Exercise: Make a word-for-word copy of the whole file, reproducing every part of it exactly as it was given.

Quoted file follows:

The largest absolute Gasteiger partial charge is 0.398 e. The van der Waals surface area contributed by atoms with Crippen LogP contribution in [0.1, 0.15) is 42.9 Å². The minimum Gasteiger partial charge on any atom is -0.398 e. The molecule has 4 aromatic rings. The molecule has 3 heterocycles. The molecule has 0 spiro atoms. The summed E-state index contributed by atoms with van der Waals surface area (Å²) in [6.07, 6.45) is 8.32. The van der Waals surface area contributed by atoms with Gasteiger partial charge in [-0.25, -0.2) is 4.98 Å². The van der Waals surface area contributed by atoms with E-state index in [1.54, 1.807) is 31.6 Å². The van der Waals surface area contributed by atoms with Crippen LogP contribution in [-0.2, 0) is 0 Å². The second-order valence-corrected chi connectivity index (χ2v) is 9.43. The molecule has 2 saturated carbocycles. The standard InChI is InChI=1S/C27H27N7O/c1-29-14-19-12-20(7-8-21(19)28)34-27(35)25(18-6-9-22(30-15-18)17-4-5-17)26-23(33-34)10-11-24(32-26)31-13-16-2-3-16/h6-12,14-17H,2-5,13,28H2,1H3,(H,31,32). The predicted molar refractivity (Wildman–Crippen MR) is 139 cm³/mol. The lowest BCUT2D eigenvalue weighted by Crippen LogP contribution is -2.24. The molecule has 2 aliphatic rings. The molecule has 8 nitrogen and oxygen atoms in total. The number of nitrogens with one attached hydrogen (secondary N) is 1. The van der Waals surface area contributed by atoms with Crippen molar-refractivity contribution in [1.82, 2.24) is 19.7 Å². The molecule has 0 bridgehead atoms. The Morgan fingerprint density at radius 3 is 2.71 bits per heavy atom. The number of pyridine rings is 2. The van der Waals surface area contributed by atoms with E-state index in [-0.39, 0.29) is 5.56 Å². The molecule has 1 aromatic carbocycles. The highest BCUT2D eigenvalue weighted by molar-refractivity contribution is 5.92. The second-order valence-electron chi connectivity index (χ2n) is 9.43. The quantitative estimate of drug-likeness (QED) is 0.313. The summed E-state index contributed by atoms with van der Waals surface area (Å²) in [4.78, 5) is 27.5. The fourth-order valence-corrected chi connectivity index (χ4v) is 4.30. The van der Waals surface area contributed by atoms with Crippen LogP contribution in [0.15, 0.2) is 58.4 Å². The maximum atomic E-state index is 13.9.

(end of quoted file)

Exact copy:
The largest absolute Gasteiger partial charge is 0.398 e. The van der Waals surface area contributed by atoms with Crippen LogP contribution in [0.1, 0.15) is 42.9 Å². The minimum Gasteiger partial charge on any atom is -0.398 e. The molecule has 4 aromatic rings. The molecule has 3 heterocycles. The molecule has 0 spiro atoms. The summed E-state index contributed by atoms with van der Waals surface area (Å²) in [6.07, 6.45) is 8.32. The van der Waals surface area contributed by atoms with Gasteiger partial charge in [-0.25, -0.2) is 4.98 Å². The van der Waals surface area contributed by atoms with E-state index in [1.54, 1.807) is 31.6 Å². The van der Waals surface area contributed by atoms with Crippen LogP contribution in [-0.2, 0) is 0 Å². The second-order valence-corrected chi connectivity index (χ2v) is 9.43. The molecule has 2 saturated carbocycles. The standard InChI is InChI=1S/C27H27N7O/c1-29-14-19-12-20(7-8-21(19)28)34-27(35)25(18-6-9-22(30-15-18)17-4-5-17)26-23(33-34)10-11-24(32-26)31-13-16-2-3-16/h6-12,14-17H,2-5,13,28H2,1H3,(H,31,32). The predicted molar refractivity (Wildman–Crippen MR) is 139 cm³/mol. The lowest BCUT2D eigenvalue weighted by Crippen LogP contribution is -2.24. The molecule has 2 aliphatic rings. The molecule has 8 nitrogen and oxygen atoms in total. The number of nitrogens with one attached hydrogen (secondary N) is 1. The van der Waals surface area contributed by atoms with Crippen molar-refractivity contribution in [1.82, 2.24) is 19.7 Å². The molecule has 0 bridgehead atoms. The Morgan fingerprint density at radius 3 is 2.71 bits per heavy atom. The number of pyridine rings is 2. The van der Waals surface area contributed by atoms with E-state index in [-0.39, 0.29) is 5.56 Å². The molecule has 1 aromatic carbocycles. The highest BCUT2D eigenvalue weighted by molar-refractivity contribution is 5.92. The second-order valence-electron chi connectivity index (χ2n) is 9.43. The quantitative estimate of drug-likeness (QED) is 0.313. The summed E-state index contributed by atoms with van der Waals surface area (Å²) in [4.78, 5) is 27.5. The fourth-order valence-corrected chi connectivity index (χ4v) is 4.30. The van der Waals surface area contributed by atoms with Crippen LogP contribution in [0.15, 0.2) is 58.4 Å². The maximum atomic E-state index is 13.9.